Comment to the SEC in Support of the Enhanced Disclosure of Patent and Technology License Information

8 Pages Posted: 9 Aug 2016 Last revised: 5 Oct 2016

See all articles by Colleen V. Chien

Colleen V. Chien

Santa Clara University - School of Law; Stanford University - Management Science & Engineering

Jorge L. Contreras

University of Utah - S.J. Quinney College of Law

Carol A. Corrado

The Conference Board; Georgetown University - Center for Business and Public Policy

Stuart J.H. Graham

Georgia Institute of Technology - Scheller College of Business

Deepak Hegde

New York University (NYU) - Leonard N. Stern School of Business

Arti K. Rai

Duke University School of Law; Duke Innovation & Entrepreneurship Initiative

Saurabh Vishnubhakat

Texas A&M University School of Law; Duke University School of Law

Date Written: July 28, 2016

Abstract

Intangible assets like IP constitute a large share of the value of firms, and the US economy generally. Accurate information on the intellectual property (IP) holdings and transactions of publicly-traded firms facilitates price discovery in the market and reduces transaction costs. While public understanding of the innovation economy has been expanded by a large stream of empirical research using patent data, and more recently trademark information this research is only as good as the accuracy and completeness of the data it builds upon. In contrast with information about patents and trademarks, good information about IP licensing is much less publicly available. Although IP royalties provide large in-bound trade flows to the United States, remarkably little is known about the economic realities of IP transactions. But not only are licensing royalties economically impactful, but building a better understanding of how markets for technology operate in a modern, innovation economy is important for the transparency of markets, and to the public and policy-makers. Open data on innovation is currently siloed, fragmented, and unfederated across a number of repositories (some electronic and others physical) including the Administrative Office of the Courts, Secretary of State Offices, Copyright Office, IRS, USPTO, SEC, FDA, NSF, SBA and others, raising search and discovery costs and undermining the goals of open data. Data on “comparables” tend to be thin in the industry, a situation that may offer a sub-optimal market environment for startup firms: these young entities often rely on selling intangibles, but have low bargaining power, and limited resources to invest in search and price discovery.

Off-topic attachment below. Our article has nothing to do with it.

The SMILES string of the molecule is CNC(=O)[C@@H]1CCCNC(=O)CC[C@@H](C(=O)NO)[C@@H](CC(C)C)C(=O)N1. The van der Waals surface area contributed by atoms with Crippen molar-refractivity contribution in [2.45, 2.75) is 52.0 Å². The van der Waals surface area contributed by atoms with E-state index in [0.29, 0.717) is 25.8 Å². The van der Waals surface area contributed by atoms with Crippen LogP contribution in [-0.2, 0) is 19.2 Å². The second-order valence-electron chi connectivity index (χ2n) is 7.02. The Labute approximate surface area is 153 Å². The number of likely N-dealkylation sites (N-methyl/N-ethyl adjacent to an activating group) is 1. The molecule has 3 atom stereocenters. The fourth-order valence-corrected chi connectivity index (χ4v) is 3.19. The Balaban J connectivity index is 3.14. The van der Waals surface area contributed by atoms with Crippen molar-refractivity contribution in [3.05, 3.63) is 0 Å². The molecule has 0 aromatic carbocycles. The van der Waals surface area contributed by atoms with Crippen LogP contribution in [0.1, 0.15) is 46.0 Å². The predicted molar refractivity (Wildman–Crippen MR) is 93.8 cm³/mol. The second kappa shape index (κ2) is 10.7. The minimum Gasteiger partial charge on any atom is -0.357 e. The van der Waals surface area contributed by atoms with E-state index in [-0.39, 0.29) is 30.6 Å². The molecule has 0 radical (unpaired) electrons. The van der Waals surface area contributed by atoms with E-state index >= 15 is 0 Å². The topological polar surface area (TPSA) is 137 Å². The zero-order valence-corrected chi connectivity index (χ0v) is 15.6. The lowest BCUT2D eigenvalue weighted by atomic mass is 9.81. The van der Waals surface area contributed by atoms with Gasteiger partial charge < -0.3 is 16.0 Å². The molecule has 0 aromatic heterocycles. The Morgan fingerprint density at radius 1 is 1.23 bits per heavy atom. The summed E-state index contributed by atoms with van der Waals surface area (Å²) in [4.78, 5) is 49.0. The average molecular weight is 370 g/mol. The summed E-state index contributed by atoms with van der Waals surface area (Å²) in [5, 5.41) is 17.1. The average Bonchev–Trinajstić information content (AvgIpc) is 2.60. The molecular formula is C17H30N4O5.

Disclosures of material licenses and intellectual property information to the SEC addresses a number of existing gaps, with the potential to play an expanded role. In fact, IP license information is not widely available to the public through any other federal agency, even in cases where the IP was federally funded. Thus the IP license information available through the SEC is an invaluable resource to the public. One major limitation with the existing SEC licensing information, however, is that it is often difficult to find and manipulate. An impediment arises since the data are not tagged or designed to be easily combined with other information sources. One of us, for example, has sought to determine which firms have SEC-registered patent licenses over a period of time for the purpose of establishing a public database of licenses obtained through FOIA requests. However, there is no straightforward way for the public to search for this information, in the SEC record or otherwise.